Monday, August 26, 2013

Luther Seminary "God Pause" Daily Devotionals (Brian E. Konkol)

The following reflections were published by Luther Seminary (St. Paul, MN) for its "God Pause" Daily Devotionals. For more information, see:

MONDAY, AUGUST 19TH: Isaiah 58:9b-14

A prophet speaks honestly and openly about the probable consequences of a contemporary reality. Whether it involves personal activity or public priorities, a commitment to prophetic witness allows us to engage with the world as it is through God’s vision of what it ought to be. Along these lines, the 58th Chapter of Isaiah reminds us that if we “satisfy the needs of the oppressed”, then “light will rise in the darkness”, which in turns leads us to “do away with the yoke of oppression”.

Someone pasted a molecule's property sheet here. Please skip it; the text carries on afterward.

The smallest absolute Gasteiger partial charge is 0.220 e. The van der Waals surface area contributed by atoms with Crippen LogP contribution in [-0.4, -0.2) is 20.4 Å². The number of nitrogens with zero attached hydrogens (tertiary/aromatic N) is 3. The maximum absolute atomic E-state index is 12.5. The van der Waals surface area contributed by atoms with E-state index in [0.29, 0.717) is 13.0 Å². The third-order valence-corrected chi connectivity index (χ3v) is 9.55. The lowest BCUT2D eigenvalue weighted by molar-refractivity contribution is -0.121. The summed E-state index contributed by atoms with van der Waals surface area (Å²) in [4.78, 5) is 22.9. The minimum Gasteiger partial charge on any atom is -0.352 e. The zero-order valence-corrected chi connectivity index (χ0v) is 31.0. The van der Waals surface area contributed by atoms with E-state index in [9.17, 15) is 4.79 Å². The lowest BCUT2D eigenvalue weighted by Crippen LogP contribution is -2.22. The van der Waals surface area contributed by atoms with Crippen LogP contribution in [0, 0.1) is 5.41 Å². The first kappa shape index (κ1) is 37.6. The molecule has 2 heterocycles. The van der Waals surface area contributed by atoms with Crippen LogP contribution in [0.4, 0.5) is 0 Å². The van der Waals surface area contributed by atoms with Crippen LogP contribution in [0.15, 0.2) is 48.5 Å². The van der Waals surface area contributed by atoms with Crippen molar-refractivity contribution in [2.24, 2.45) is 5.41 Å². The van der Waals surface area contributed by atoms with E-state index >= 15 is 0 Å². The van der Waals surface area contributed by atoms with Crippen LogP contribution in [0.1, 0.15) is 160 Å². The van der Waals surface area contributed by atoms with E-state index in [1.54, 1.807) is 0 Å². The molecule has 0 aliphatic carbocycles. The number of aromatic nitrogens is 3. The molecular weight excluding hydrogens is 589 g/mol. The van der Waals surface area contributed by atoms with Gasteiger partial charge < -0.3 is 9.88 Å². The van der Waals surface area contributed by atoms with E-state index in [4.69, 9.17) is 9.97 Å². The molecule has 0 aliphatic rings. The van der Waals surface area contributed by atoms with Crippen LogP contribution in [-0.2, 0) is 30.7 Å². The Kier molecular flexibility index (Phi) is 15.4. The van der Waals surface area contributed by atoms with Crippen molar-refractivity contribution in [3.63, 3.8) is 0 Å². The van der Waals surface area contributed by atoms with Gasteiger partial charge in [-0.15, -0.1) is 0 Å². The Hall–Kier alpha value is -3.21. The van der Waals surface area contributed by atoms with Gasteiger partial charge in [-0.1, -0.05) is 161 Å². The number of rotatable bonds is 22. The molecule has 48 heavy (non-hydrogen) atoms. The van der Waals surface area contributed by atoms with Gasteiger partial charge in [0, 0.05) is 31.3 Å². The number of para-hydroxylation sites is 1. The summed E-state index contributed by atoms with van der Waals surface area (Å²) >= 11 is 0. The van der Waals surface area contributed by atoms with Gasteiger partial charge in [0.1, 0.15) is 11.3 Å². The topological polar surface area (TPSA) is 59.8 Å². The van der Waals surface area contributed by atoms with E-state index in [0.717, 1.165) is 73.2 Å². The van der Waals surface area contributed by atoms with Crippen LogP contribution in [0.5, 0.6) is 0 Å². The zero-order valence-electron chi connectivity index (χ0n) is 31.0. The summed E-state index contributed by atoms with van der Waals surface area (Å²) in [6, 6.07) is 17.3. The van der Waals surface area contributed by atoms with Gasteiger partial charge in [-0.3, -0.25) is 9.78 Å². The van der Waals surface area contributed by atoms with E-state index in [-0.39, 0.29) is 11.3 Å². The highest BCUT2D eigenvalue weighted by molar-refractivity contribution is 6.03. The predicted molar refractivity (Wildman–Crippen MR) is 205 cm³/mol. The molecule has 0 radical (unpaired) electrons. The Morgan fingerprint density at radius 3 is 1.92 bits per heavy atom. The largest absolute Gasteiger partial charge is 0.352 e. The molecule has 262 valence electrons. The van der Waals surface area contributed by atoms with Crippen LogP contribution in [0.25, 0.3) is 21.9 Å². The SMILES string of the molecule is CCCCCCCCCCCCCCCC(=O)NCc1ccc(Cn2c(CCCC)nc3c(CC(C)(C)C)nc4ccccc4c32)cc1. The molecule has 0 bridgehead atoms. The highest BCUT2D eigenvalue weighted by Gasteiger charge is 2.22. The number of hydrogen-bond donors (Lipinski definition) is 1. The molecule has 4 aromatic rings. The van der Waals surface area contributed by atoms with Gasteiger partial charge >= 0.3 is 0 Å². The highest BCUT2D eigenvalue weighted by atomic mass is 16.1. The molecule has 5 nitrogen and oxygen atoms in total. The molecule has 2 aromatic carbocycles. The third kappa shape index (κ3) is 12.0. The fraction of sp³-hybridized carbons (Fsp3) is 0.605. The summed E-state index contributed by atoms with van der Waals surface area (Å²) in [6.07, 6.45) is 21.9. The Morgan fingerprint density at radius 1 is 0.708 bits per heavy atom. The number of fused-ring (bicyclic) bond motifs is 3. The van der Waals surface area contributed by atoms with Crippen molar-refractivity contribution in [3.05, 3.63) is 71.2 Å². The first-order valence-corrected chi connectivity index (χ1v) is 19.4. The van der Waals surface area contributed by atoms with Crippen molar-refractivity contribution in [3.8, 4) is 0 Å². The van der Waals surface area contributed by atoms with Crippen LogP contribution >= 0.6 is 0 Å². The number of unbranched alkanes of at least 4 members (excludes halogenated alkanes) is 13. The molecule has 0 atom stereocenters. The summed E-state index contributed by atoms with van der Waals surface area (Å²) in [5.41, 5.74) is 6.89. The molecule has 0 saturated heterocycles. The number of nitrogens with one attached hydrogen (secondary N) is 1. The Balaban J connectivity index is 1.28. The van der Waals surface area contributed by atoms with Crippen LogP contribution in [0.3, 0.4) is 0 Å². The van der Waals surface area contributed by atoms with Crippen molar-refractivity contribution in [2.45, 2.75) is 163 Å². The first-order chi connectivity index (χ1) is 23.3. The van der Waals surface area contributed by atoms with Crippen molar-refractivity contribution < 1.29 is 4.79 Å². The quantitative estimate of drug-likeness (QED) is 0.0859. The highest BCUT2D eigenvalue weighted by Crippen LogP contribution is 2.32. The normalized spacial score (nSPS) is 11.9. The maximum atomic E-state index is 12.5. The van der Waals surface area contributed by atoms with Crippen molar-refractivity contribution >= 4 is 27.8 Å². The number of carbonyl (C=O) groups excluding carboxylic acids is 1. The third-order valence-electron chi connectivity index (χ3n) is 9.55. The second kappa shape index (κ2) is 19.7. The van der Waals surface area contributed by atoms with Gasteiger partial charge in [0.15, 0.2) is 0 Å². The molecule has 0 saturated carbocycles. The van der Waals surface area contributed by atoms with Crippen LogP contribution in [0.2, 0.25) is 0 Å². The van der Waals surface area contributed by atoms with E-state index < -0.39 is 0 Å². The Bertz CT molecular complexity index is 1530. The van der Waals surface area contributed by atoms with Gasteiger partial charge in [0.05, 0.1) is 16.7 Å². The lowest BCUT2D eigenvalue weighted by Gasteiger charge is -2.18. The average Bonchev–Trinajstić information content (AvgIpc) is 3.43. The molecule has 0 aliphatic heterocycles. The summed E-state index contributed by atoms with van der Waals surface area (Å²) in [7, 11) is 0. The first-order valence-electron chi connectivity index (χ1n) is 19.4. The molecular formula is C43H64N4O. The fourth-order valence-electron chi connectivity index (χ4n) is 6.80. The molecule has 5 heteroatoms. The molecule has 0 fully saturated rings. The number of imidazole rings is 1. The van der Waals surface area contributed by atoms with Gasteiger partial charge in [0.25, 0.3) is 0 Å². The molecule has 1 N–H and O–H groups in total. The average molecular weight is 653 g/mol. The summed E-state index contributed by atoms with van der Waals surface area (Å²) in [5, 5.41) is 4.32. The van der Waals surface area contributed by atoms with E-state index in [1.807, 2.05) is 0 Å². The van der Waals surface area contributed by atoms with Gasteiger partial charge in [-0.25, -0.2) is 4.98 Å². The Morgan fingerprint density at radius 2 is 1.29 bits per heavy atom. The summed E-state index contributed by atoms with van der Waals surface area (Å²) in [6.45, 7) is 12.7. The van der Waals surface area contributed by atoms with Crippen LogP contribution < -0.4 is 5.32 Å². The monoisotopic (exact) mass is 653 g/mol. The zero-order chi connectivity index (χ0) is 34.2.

The prophetic words of Isaiah remind us that although faith is personal, it is by no means private, thus it has a public bearing surrounding matters of justice and the pursuit of common ground for a common good. In the words of Cornel West, “Justice is love on legs, spilling over into the public sphere.” And so, in response to the amazing grace bestowed upon us by God in Jesus, we serve as present-day prophets in ways that are live-giving and life-freeing, so that our communities of faith are not only concerned with life after death, but also life after birth.

Gracious God, as you continue to offer freedom for the prisoners and recovery of sight for the blind, help us to be your prophets, and remind us that justice is what love looks like in public. Amen.